Bill is a model for all we aspire to be as members of this Union, and as worthy a recipient of the Robert Horton Medal as I can imagine.
—THOMAS DUNNE, University of California, Santa Barbara
Robert E. Horton is a hero to all geomorphologists. He lit the candle that guided us to quantitative inquiry. He observed, quantified, analyzed, performed field experiments, and proposed theories linking hydrology, erosion processes, and form. His 1945 Geological Society of America paper is beyond a “classic”—if a “classic” is defined as a paper often cited but never read. Horton’s paper still now, in 2009, deserves reading and rereading.
I remember well when I was introduced to Horton’s work and to geomorphology as a whole by Tom Dunne in the early 1970s. Geomorphology was considered by many then as an uncomfortable, backward cousin of Earth science, taught only in introductory classes, and lacking in quantitative accomplishments or rich research opportunities. Tom knew differently and opened the eyes of a generation of students.
Things could not be more different now. I have been witness to, and had some hand in, the rediscovery of geomorphology. Our field is populated with generous souls who collaborate closely, share their knowledge, and inspire their students. My colleagues have started new journals, organized new centers, invented new methods of observation, participated in committees and workshops, and written those reports that have created opportunity in our field. The Hydrology section of AGU in particular has been consistently supportive, encouraged new developments, and welcomed this emergence of geomorphology. I must note, too, that the section has been exceptionally kind to me throughout my career.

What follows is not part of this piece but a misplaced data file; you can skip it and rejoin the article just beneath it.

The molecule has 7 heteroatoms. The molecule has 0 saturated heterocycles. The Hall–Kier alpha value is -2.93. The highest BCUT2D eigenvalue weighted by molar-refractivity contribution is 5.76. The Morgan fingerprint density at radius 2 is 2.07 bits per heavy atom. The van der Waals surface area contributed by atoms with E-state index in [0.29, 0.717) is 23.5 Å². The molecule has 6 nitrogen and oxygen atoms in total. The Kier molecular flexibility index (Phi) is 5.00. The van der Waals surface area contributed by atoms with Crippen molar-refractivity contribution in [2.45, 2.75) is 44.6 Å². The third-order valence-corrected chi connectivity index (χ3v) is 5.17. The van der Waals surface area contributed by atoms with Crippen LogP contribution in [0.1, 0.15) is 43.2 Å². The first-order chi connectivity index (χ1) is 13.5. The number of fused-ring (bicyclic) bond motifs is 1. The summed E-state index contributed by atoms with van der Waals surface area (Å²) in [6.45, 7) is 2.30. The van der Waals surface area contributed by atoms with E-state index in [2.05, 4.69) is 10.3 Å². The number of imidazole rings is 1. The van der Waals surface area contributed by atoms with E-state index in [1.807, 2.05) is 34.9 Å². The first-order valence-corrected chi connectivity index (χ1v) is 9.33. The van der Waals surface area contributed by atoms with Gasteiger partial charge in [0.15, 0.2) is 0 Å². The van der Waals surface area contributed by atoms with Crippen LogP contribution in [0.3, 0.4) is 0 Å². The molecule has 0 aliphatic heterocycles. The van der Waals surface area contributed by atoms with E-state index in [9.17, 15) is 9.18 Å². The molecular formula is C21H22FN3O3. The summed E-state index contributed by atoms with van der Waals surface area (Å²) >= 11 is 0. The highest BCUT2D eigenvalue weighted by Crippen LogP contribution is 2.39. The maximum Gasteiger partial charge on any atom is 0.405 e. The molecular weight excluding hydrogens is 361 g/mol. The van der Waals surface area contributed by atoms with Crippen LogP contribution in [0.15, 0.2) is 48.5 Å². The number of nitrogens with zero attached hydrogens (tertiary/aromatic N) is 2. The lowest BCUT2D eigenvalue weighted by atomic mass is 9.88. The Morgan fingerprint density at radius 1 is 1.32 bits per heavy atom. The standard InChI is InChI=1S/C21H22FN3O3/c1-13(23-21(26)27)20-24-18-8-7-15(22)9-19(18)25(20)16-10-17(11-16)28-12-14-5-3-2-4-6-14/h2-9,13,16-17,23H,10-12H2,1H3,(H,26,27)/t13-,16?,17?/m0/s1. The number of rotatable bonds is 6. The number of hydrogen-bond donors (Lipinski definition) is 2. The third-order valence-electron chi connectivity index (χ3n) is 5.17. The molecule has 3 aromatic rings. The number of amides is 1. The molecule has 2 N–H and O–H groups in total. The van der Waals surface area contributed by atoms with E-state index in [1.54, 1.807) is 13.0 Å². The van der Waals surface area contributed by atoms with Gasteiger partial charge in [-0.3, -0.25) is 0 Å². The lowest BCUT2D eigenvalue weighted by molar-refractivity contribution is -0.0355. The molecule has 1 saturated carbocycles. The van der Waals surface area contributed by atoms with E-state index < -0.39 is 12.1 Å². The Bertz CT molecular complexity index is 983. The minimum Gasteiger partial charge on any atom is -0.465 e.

I thank my many collaborators who have continually challenged me, pulled me, and given me opportunities to learn from the best minds. Berkeley is a magnet for ambitious, creative students, and I have had the great fortune of working with many students with exceptional talent. When I opened a door to a room, they would fill it with intellectual furniture beyond my imagination. If chance favors the prepared mind, then I thank in particular Tom Dunne and Jim Smith, my graduate advisors at the University of Washington, for preparing me for what has been a surprising, exciting time of discovery. I share this medal with all of those from whom I have learned so much. And I must also share this medal with Mary Power, my wife, the warm soul who keeps me tethered as I wander this lovely field in search of the new.
—WILLIAM E. DIETRICH, Department of Earth and Planetary Science, University of California, Berkeley